Currently, I’ve been collaborating with another papermaker, printmaker, and book artist named Mary Tasillo, in a collaboration called Book Bombs. We’ve been producing a zine and doing street interventions since 2010.

Plans for the future?

This isn’t a plan so much as a dream – I’d like to spend some time in Asia studying their papermaking techniques.

What do you do for fun?

I live my life! I’m an overly busy person lately, but, but I’m fortunate to love what I do. I try to find moments to hike, practice mindfulness, and remember to enjoy and feel grateful for everything I’ve been given.

What’s on your mind?

Over the past year, I’ve started trying to develop a mindfulness/meditation practice. I’m terrible at it. However, I had a friend tell me once that what he liked most about meditation was that it always gave him the chance to fail, and try again. I get so busy with things sometimes I need to remember my good fortune, and how to center myself.

Any exhibits coming up?

Quite a few! I’m currently part of exhibitions at the Center for Book Arts (New York, NY), and the Compound Gallery (Oakland, CA). I’m also going to be participating in upcoming exhibitions at the Sonoma Valley Museum (Sonoma, CA), Sonoma State University (Santa Rosa, CA), and at Central Booking Gallery (New York, NY), this fall.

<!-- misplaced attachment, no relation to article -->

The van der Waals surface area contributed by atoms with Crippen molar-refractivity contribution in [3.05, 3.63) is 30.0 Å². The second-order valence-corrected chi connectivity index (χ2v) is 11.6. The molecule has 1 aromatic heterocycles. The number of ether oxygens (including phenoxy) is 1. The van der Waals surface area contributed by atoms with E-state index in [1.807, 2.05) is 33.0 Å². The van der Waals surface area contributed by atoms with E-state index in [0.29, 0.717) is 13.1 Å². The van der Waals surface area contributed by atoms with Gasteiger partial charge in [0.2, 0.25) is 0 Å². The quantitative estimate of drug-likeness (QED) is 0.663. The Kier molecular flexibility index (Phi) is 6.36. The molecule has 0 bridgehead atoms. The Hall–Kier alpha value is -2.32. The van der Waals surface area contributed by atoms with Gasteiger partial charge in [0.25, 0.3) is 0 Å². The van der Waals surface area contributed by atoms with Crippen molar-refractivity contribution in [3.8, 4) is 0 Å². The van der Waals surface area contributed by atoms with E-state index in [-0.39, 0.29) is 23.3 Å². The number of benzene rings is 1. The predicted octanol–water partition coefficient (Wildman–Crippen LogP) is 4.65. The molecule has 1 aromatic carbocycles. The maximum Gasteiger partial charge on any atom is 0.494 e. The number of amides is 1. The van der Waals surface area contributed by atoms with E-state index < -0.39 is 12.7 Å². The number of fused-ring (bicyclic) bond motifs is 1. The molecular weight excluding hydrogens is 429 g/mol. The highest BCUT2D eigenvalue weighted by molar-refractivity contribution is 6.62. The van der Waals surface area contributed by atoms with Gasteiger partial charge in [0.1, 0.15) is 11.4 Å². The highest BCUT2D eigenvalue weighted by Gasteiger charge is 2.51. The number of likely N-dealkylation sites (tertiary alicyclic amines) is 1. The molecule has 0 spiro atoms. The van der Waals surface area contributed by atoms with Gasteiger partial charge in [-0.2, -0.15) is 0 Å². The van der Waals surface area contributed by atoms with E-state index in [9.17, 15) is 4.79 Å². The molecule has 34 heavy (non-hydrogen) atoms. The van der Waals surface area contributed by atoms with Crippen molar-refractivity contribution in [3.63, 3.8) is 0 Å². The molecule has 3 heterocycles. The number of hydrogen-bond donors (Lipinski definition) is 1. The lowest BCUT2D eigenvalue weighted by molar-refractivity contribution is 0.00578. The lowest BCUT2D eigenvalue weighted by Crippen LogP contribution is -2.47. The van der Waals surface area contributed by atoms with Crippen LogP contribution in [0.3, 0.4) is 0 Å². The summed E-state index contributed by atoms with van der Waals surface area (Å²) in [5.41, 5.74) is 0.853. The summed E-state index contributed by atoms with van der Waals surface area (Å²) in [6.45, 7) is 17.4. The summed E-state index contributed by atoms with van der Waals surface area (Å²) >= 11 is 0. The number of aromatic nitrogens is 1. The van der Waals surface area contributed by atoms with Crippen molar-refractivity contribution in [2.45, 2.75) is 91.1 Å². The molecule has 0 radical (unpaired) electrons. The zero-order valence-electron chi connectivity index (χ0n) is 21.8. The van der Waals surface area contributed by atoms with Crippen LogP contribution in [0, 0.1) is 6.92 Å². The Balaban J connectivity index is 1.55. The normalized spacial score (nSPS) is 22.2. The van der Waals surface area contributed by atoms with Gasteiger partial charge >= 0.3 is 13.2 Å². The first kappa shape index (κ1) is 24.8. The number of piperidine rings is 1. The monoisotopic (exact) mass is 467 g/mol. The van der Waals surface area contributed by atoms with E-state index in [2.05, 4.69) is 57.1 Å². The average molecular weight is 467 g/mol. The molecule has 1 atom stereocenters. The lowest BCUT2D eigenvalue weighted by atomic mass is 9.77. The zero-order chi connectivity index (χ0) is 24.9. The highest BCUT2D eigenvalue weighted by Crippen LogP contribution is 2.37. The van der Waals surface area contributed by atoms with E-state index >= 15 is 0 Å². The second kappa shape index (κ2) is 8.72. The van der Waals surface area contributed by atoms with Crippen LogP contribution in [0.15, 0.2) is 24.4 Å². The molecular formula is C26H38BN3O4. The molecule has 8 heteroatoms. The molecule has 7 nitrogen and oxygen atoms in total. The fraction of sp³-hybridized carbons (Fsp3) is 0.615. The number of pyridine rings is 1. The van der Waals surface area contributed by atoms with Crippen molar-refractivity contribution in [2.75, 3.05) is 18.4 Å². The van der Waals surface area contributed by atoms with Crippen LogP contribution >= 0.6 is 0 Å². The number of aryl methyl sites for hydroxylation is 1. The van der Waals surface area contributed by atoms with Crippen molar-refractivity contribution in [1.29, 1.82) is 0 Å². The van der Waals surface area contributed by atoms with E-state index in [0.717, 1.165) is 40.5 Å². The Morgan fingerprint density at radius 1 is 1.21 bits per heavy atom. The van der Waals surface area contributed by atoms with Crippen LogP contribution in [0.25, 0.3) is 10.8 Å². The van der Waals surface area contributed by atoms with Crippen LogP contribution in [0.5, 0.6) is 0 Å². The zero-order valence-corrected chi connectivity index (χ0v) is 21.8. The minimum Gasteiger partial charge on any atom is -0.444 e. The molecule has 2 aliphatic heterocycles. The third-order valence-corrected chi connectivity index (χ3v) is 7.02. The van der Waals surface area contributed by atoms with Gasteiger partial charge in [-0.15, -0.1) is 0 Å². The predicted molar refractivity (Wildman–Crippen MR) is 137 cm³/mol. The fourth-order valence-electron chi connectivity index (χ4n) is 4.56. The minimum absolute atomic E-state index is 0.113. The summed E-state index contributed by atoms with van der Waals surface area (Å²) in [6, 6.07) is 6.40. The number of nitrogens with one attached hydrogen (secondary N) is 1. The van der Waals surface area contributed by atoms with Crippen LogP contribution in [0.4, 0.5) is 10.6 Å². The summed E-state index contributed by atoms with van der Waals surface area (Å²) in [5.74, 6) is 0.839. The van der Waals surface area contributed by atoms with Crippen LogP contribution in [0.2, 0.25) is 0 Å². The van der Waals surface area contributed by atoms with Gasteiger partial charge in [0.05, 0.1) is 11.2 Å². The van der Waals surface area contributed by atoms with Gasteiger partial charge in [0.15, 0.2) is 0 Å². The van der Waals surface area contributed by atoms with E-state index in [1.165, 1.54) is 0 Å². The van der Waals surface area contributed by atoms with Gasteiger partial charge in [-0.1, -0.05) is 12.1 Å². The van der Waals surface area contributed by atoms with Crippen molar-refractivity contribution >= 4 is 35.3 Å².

Any past exhibits you’d like to mention?

I was part of an exhibition curated by Nancy Willis at the Napa Valley Museum last year.  The show was called “Discrepancy: Living Between War and Peace,” and dealt with the issue of wars in distant locations and how most American’s lives are perceived as removed from direct involvement. When I was invited, I knew I wanted to make work about America’s overwhelming need for petroleum, and how this feeds our involvement with the Middle East, war, and global warming. It seemed to me that our need for oil for energy and plastics was so big we couldn’t even see it, like the saying about how people who live in London can’t see England. This idea of an overshadowing presence led me to conceive of the idea of casting a shadow as the work itself.

The final piece was a cast shadow of an oil derrick, that I titled, “Power.” I felt this title embodied the duality that is petroleum: energy and control.


Is any of your work political?

I think it’s safe to say a resounding yes.

Are you involved with any organizations?

Just recently I became a member of the California Society of Printmakers. Before moving to the Bay Area, I was a member of quite a few organizations in Philadelphia, but here out west, despite having been here almost two years now, I still feel like I’m finding my feet.